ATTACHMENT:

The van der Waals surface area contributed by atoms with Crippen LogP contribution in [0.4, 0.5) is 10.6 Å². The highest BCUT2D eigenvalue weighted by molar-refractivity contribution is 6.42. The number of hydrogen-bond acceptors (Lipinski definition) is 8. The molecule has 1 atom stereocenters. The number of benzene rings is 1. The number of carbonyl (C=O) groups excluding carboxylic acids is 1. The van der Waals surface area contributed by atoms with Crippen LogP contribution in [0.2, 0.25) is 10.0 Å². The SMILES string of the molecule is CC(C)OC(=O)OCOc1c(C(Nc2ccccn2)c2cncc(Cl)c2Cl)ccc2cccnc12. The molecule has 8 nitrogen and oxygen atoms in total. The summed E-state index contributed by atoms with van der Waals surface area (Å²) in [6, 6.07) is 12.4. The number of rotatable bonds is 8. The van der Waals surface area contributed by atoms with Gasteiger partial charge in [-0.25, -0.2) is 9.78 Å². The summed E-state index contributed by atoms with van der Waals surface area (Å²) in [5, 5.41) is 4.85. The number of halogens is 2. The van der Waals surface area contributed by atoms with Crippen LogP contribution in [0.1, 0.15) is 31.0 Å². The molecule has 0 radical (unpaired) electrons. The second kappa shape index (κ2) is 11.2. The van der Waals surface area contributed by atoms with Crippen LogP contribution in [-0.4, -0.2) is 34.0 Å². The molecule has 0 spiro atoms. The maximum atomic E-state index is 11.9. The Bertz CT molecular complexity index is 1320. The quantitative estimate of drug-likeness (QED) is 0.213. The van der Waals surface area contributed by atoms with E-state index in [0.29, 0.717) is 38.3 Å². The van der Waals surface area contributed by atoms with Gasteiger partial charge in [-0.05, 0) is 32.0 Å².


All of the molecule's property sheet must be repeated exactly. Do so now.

The van der Waals surface area contributed by atoms with Crippen LogP contribution in [0.4, 0.5) is 10.6 Å². The highest BCUT2D eigenvalue weighted by molar-refractivity contribution is 6.42. The number of hydrogen-bond acceptors (Lipinski definition) is 8. The molecule has 1 atom stereocenters. The number of benzene rings is 1. The number of carbonyl (C=O) groups excluding carboxylic acids is 1. The van der Waals surface area contributed by atoms with Crippen LogP contribution in [0.2, 0.25) is 10.0 Å². The SMILES string of the molecule is CC(C)OC(=O)OCOc1c(C(Nc2ccccn2)c2cncc(Cl)c2Cl)ccc2cccnc12. The molecule has 8 nitrogen and oxygen atoms in total. The summed E-state index contributed by atoms with van der Waals surface area (Å²) in [6, 6.07) is 12.4. The number of rotatable bonds is 8. The van der Waals surface area contributed by atoms with Gasteiger partial charge in [-0.25, -0.2) is 9.78 Å². The summed E-state index contributed by atoms with van der Waals surface area (Å²) in [5, 5.41) is 4.85. The number of halogens is 2. The van der Waals surface area contributed by atoms with Crippen LogP contribution in [0.1, 0.15) is 31.0 Å². The molecule has 0 radical (unpaired) electrons. The second kappa shape index (κ2) is 11.2. The van der Waals surface area contributed by atoms with Crippen LogP contribution in [-0.4, -0.2) is 34.0 Å². The molecule has 0 spiro atoms. The maximum atomic E-state index is 11.9. The Bertz CT molecular complexity index is 1320. The quantitative estimate of drug-likeness (QED) is 0.213. The van der Waals surface area contributed by atoms with E-state index in [0.29, 0.717) is 38.3 Å². The van der Waals surface area contributed by atoms with Gasteiger partial charge in [-0.05, 0) is 32.0 Å².